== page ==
About the Meeting
At the International Conference on Alzheimer’s Disease (AD) in Amsterdam in 1998, Volker Herzog (University of Bonn) and Christian Haass (University of Munich) discussed for the first time the idea to initiate a nationwide priority program on AD research with a special focus on cellular mechanisms leading to Amyloid ß-peptide (Aβ) production and tau aggregation. The idea behind the initiative was to bring together molecular biologists working in AD research from complementary fields and opinions and to provide a novel platform for collaborations. In addition, interdisciplinary collaborations should be initiated by including cell biologists. Finally, an opportunity for young investigators was wanted to start their own and independent research.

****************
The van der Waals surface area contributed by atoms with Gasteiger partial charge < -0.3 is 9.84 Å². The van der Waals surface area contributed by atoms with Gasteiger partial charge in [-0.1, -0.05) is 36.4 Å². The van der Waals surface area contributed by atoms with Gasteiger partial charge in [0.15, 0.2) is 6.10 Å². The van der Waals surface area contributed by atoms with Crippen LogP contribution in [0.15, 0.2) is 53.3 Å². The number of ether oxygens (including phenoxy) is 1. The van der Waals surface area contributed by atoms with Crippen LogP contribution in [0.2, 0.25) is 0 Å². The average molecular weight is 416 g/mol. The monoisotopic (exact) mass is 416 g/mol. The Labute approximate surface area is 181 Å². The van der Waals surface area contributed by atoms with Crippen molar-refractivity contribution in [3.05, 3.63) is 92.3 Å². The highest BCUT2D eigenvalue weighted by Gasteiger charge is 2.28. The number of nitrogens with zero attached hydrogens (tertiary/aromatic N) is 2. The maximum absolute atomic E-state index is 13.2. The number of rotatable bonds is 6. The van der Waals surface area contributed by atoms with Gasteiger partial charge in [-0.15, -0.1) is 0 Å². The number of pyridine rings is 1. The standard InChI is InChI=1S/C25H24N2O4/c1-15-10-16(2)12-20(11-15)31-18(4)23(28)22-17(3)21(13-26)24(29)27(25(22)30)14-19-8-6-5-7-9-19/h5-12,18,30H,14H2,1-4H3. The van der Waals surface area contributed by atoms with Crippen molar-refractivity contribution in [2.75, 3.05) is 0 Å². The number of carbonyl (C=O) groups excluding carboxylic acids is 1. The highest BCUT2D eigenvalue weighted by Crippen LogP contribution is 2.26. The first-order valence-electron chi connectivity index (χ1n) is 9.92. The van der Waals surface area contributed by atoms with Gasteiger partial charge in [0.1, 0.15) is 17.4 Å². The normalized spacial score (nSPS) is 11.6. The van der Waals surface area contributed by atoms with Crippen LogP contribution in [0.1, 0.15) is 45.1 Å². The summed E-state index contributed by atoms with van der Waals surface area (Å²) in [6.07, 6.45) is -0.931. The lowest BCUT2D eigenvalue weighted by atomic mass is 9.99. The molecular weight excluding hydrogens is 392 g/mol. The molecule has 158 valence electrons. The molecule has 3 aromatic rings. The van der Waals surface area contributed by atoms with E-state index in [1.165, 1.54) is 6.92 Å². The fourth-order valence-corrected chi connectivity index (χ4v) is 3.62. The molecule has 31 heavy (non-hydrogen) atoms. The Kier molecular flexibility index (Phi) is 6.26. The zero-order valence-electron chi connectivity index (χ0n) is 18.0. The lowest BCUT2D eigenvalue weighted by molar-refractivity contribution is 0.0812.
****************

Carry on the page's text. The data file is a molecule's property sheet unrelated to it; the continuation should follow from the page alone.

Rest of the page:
The DFG sponsored priority program represents an optimal opportunity to support such collaborative nationwide research on novel ideas, which allows all interested scientists throughout the country to work in the field and to benefit from a collaborative network. The program runs for six years, with international reviews at the beginning and after every other year.